picture: magazine covers of 'nobodymag', 'Eiga Geijutsu' and 'Kinema Junpo'

Such success, of course, would not be bad for Japanese film, especially if it helps people around the world see more of those movies. One wonders, however, how rich those films would be without a vibrant critical climate at home. That climate, unfortunately, has been severely weakened over the last decade. The number of film magazines has drastically declined since the 1970s and good critics, both professional and amateur, lack of avenues for publishing extended film criticism. What has replaced this activity is internet commentary. While the best of the internet film sites remind one of the coterie magazines of the Taisho era, most of them reduce discourse on cinema to "thumbs up/thumbs down" responses that are all too well-aligned with consumerist modes of reception (where you either "buy it" or you don't).

I don't think it is stretching it to link this to a larger decline in the culture of critical thinking in the Koizumi era. As Japanese neocons try to force teachers to sing the national anthem, removing even silence from the arsenal of critical activity, or to institute press restrictions in the name of protecting privacy or national readiness, neoliberals have attempted to transform many arenas of Japanese life into sectors defined by competition, rendering even ideally non-economic entities such as the university into corporate worlds. In these realms, independent critical thought is as welcome as it is in the strictly hierarchical Japanese corporate office. This is in the interests of national competitiveness in the global sphere, so while a certain amount of internal competition is considered healthy, such activity, as calls for an end to the teaching of histories critical of Japan to school children show, is not allowed undermine the overall goals of a unified Japan, Inc. Perhaps understandably, new film policy is then part of a larger effort to bring the previously undervalued industries in the multi-media arts into the national economic effort, but as I have written in Japan Focus with regard to some of the recent war films, this is not unaligned with the political desire to realign cinema with the nation, to remake the playing field so that Japanese filmmakers can do entertaining war films with Japanese soldiers killing villains just like in any other country, unhindered by pacifism or worries of wartime guilt. Echoing neocon calls for Japan to become a "normal country," the hope for some is that Japanese cinema becomes a "normal cinema." Ironically, the model for what is normal in this new cinematic nationalism is invariably the United States and Hollywood.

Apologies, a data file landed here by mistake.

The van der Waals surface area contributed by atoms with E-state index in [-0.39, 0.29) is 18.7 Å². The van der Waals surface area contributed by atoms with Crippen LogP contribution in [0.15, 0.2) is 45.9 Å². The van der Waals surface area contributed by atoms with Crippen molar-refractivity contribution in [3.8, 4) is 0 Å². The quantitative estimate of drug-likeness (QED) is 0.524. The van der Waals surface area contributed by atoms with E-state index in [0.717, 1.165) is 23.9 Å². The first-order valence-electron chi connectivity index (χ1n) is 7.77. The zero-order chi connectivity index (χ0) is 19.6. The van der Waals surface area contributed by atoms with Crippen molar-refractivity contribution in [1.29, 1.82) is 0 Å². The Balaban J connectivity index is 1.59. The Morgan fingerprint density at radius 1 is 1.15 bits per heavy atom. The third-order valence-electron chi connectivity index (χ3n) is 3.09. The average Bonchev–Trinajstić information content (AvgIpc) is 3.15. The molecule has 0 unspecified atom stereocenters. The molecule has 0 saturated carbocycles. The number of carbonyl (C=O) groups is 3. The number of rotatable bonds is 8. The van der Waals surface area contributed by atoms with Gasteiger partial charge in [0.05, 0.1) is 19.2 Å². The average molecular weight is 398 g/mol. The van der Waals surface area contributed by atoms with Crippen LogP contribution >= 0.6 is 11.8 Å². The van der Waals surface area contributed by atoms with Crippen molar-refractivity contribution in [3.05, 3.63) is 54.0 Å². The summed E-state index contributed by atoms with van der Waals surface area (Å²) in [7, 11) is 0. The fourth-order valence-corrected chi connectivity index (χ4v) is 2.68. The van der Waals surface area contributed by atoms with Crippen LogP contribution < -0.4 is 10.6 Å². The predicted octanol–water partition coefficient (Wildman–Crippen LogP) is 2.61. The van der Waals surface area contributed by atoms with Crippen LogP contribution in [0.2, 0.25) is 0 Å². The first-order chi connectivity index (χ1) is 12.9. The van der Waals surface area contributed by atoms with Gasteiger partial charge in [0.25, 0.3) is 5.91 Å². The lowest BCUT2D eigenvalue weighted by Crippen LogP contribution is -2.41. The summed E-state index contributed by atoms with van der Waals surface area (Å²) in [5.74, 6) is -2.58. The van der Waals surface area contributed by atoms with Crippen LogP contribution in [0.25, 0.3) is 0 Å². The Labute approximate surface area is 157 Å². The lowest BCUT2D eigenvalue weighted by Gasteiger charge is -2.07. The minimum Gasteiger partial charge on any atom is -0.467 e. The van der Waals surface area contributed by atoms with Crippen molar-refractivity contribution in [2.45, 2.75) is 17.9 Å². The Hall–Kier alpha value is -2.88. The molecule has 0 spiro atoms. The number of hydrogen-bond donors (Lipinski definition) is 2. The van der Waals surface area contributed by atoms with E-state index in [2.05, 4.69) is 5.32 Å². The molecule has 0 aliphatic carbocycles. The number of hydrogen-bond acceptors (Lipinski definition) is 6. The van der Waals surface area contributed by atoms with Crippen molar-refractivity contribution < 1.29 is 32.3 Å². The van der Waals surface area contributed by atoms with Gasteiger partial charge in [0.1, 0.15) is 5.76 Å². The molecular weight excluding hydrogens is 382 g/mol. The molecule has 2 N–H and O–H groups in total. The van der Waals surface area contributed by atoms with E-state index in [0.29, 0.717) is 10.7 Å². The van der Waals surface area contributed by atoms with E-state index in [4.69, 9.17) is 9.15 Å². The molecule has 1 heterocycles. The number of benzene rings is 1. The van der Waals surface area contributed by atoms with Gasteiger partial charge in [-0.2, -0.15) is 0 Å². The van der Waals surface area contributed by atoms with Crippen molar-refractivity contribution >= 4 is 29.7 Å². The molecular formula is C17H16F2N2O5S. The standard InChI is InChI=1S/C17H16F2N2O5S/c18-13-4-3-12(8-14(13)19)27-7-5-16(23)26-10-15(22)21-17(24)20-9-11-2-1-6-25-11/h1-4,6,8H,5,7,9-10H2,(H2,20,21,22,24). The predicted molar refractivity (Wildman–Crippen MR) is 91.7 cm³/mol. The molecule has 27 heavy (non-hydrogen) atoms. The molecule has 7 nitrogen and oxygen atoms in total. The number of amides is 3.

Perhaps it is inevitable that government film policy would ultimately ask for a return on its investment in terms of national gains. All of those involved in cinema policy are certainly not bent on making Japanese film more nationalistic, but the concern that any official measures, even if done in the name of film art, tend to render cinema more beholden to official dogma, was one reason prominent figures like Nagisa Oshima have long opposed concerted government aid for filmmaking. Given the difficult position of the industry in Japan, especially when compared to the all-out national support given to the Korean film world, one perhaps cannot blame some producers and filmmakers for desiring more assistance. If they were to receive such support, one would at least hope for self-critical awareness of the problems with such aid, but that, ironically, is not easy when the policies themselves do not promote critical thinking.

Such thinking should be one of the main roles for film critics, both amateur and professional: to align with individuals in the industry and think independently about where Japanese cinema is and where it should be going. It is encouraging that there are still some active sites for film criticism, ranging from Eiga Geijutsu to nobody to Midnight Eye, and that academia has, sometimes in spite of itself, produced some good film study programs (Waseda, Meiji Gakuin, University of Tokyo, Nagoya, etc.) and some bright young scholars in recent years. Promoting Japanese cinema is something all of us can get involved in, but instead of only focusing on what the government can do for film production, we need to also ask ourselves what we can do for film viewing - with or without the help of national bureaucrats. It is only when we can see a vibrant relation between cinema and its viewers that we can really consider it a boom year for Japanese film.

(Aaron Gerow is an assistant professor in the Film Studies Program and Department of East Asian Languages and Literatures at Yale University. He has published numerous articles on Japanese cinema both old and contemporary, writes film reviews for the Daily Yomiuri, and has written books on Takeshi Kitano (BFI) and A Page of Madness (University of Michigan), among others. He also helps run the KineJapan mailing list.)